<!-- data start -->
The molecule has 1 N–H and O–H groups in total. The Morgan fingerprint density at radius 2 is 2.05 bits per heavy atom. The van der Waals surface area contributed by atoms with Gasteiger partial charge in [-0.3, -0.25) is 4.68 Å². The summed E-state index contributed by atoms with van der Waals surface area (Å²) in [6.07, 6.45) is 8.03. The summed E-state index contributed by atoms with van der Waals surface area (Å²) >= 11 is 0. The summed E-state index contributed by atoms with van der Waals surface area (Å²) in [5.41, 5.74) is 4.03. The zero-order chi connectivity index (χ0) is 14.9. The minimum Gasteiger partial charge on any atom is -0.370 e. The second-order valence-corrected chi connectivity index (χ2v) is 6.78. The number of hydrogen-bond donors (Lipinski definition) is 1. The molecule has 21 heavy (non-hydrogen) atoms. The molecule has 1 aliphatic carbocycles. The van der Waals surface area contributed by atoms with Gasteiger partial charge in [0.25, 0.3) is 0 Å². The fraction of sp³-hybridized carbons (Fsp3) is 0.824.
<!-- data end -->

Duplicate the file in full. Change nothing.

The molecule has 1 N–H and O–H groups in total. The Morgan fingerprint density at radius 2 is 2.05 bits per heavy atom. The van der Waals surface area contributed by atoms with Gasteiger partial charge in [-0.3, -0.25) is 4.68 Å². The summed E-state index contributed by atoms with van der Waals surface area (Å²) in [6.07, 6.45) is 8.03. The summed E-state index contributed by atoms with van der Waals surface area (Å²) >= 11 is 0. The summed E-state index contributed by atoms with van der Waals surface area (Å²) in [5.41, 5.74) is 4.03. The zero-order chi connectivity index (χ0) is 14.9. The minimum Gasteiger partial charge on any atom is -0.370 e. The second-order valence-corrected chi connectivity index (χ2v) is 6.78. The number of hydrogen-bond donors (Lipinski definition) is 1. The molecule has 21 heavy (non-hydrogen) atoms. The molecule has 1 aliphatic carbocycles. The van der Waals surface area contributed by atoms with Gasteiger partial charge in [0.25, 0.3) is 0 Å². The fraction of sp³-hybridized carbons (Fsp3) is 0.824.